3 Women – 1977
Review by Zetes
Altman’s second best?
Three Women is an utterly fascinating film, and, by my calculations, is Altman’s second best after Nashville, which few films can beat. However, whereas I am so familiar with Nashville that I am actually arrogant enough to believe I can understand it, Three Women does not inspire that sort of confidence in me. I have no clue what exactly it is about.
Basically, it is one of those movies where a woman, Pinky, admires her roommate Millie so much that she wishes to emulate her in every way, apparently even trying to steal her identity. In doing so, she freaks her roommate out, as can certainly be expected. She also freaks the audience out. It isn’t all just a bunch of shivering, though. This movie contains a lot of humor which can only be called `Altmanesque.’ The great irony is that Pinky’s object of admire is nothing but a bag of hot air. Millie is such a loser. At the film’s opening, she is training Pinky for her new job at the nursing home. To any normal person, two weeks into the job, you’d be amazed at how much a moron the person is who showed you the ropes. She brags about men whom she rejects, but all the hot dates she claims to be going on never come to fruition. Millie also overreacts to Pinky’s actions, yelling at her for very petty transgressions. When Millie does something that is grossly irrepsonsible and morally wrong, she attacks Pinky for judging those actions. Meanwhile, Pinky is creepily reciting passages from Millie’s diary with the passion of a high school drama student.
Taking Ingmar Bergman’s Persona as its major inspiration, around halfway through the film, after Pinky has an accident and goes into a coma, the two women begin to switch roles. Millie becomes the passive and protective roommate while Pinky becomes the aggressive vixen. Actually, Pinky becomes the mythic version of Millie.
But I have purposely left out the third woman of the title. I really am not sure about her, or the climax and the ending, in which she plays a major part. Her name is Willie, a pregnant woman married to a man named Edgar (who will, through the course of the film, also sleep with both Millie and Pinky). They run a bar where Millie likes to hang out, and they also live in the same apartment complex as Millie and Pinky. Edgar is an outgoing joker, and has no problem sleeping around on his wife. Willie is mostly silent, which is why she is easy to forget in the proceedings. She paints in a Native American style all over the bar and the apartment complex. She does so seemingly because she is compelled to. She despises complements about them. Throughout the film, her paintings comment on the situation between Millie and Pinky (they’re used in a masterful fashion, but the pan-and-scan version that I saw on TV (it was also edited for time and content, dag nabbit) screws this up a bit). I don’t know if she serves much more of a purpose than that for most of the film.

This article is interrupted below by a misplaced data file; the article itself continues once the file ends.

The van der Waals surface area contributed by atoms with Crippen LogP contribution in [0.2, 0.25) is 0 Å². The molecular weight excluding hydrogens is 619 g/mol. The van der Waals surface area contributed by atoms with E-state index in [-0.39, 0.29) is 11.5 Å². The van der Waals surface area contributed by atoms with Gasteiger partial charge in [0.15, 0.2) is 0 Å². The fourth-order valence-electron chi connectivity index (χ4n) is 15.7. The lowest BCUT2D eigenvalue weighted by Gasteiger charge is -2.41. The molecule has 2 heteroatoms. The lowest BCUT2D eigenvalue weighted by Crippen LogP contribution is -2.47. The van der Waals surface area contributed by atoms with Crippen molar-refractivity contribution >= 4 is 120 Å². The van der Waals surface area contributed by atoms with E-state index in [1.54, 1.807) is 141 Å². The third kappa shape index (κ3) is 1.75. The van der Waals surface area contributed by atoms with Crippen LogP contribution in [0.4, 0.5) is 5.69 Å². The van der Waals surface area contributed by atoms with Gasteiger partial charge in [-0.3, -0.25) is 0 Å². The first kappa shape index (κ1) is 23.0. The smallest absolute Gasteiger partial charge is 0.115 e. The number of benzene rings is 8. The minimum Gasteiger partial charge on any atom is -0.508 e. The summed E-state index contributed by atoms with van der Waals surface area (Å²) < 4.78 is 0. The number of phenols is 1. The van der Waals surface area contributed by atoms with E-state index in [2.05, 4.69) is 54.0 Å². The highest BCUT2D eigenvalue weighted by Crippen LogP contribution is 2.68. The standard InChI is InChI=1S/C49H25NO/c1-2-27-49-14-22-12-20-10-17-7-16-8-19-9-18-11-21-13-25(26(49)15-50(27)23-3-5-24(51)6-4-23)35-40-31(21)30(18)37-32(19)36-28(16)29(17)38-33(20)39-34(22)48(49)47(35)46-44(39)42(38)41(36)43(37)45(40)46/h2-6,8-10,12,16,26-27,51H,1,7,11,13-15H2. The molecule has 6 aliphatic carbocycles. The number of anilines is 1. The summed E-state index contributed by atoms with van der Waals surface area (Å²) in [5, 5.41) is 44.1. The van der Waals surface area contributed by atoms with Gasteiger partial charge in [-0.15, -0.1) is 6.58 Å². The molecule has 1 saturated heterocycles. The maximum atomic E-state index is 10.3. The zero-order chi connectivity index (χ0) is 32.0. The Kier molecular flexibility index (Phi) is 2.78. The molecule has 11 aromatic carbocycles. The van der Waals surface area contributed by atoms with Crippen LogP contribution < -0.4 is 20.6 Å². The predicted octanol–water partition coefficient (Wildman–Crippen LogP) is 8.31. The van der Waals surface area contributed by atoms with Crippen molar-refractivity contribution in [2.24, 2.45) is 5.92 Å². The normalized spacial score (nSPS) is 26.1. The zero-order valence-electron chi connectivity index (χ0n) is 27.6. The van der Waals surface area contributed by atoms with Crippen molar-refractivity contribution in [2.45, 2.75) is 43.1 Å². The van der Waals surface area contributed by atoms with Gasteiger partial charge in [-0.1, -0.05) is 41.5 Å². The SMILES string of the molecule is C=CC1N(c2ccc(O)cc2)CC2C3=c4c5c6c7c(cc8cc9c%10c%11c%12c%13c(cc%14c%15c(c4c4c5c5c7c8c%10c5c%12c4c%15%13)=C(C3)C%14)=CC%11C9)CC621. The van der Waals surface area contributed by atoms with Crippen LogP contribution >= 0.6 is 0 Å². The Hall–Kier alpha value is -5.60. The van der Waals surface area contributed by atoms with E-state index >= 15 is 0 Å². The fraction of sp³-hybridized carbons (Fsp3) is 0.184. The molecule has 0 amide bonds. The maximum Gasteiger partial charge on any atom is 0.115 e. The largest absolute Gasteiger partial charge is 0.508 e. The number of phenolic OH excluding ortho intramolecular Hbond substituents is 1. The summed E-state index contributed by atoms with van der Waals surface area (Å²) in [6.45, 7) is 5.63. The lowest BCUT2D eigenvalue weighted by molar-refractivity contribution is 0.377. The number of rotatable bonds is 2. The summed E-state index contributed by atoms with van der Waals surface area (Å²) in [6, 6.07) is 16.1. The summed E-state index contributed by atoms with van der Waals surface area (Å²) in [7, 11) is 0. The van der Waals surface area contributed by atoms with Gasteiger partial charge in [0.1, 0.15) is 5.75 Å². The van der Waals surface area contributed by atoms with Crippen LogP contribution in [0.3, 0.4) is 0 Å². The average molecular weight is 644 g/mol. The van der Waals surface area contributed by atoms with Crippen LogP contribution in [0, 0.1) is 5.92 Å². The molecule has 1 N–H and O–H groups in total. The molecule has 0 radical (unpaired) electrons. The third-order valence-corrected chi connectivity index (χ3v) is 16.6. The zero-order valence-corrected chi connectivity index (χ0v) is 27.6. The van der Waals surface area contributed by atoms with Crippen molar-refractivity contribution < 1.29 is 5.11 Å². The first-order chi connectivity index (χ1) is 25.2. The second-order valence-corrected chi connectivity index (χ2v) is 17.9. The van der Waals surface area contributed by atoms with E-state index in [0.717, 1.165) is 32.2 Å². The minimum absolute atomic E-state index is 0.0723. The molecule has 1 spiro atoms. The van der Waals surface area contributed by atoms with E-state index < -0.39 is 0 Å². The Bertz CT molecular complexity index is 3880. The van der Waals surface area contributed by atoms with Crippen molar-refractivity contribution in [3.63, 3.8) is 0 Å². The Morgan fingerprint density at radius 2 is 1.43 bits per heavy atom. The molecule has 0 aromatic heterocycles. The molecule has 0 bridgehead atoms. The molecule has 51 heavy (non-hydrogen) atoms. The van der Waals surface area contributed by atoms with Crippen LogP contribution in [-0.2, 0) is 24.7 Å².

It is the ending which is especially peculiar, and it also most effectively channels Persona. Pinky has convinced Millie that she ought to have their apartment’s master bedroom to herself (and Millie ought to sleep in the living room). Pinky has a surreal dream, which is punctuated by the camera’s filming through a fish tank whose blue waters are undulating like a snake, in which she goes through the events of the past few months. She becomes frightened, and, much as Elisabeth Volger does in Persona, she wanders into Millie’s bedroom. Here, though, she wakes Millie up, asking if she would mind sharing a bed tonight. As they try to sleep, Edgar wanders into their apartment, drunk off his rocker and spouting that Willie is giving birth all alone. Millie and Pinky race to her side. Millie tells Pinky to drive away and fetch a doctor, while she herself helps Willie deliver the child. Pinky, fascinated or frightened (she had earlier expressed fear about being pregnant herself), just stands there and stares. When the child is born, it is still. Willie cries in her bed, and Millie smacks Pinky for not getting a doctor.
The next scene takes place at a restaurant where Pinky is apparently a waitress. She bizarrely refers to Millie as her mother. We find out that Edgar accidentally killed himself with his gun, but the audience suspects differently (all three women had individual scenes where they shot at targets at the bar; they also all have reason to despise him). Millie and Pinky then leave the restaurant and walk back to their house, where Willie sits on a porch swing. Pinky talks to her as if they were sisters. They appear to be living together as a family.
Who else could end a film like that besides Altman? I’ve only lately come to notice this, but his endings are always enormously original. I just lately saw his latest film, Dr. T and the Women, which many people hated because of the ending. I cringe imagining what they would do with this one. If anyone has any ideas, please contact me. I will have to watch it again. Perhaps soon they will release it on DVD where I can watch it in its true form. 10/10.
PS: I need to know whether the ending that I saw was the actual ending. My tape cut out right as Millie said to Pinky: `You know where my sewing kit is.’ I’ve seen plenty of films, and this seemed to me like the camera was zooming out and the credits would probably role any second.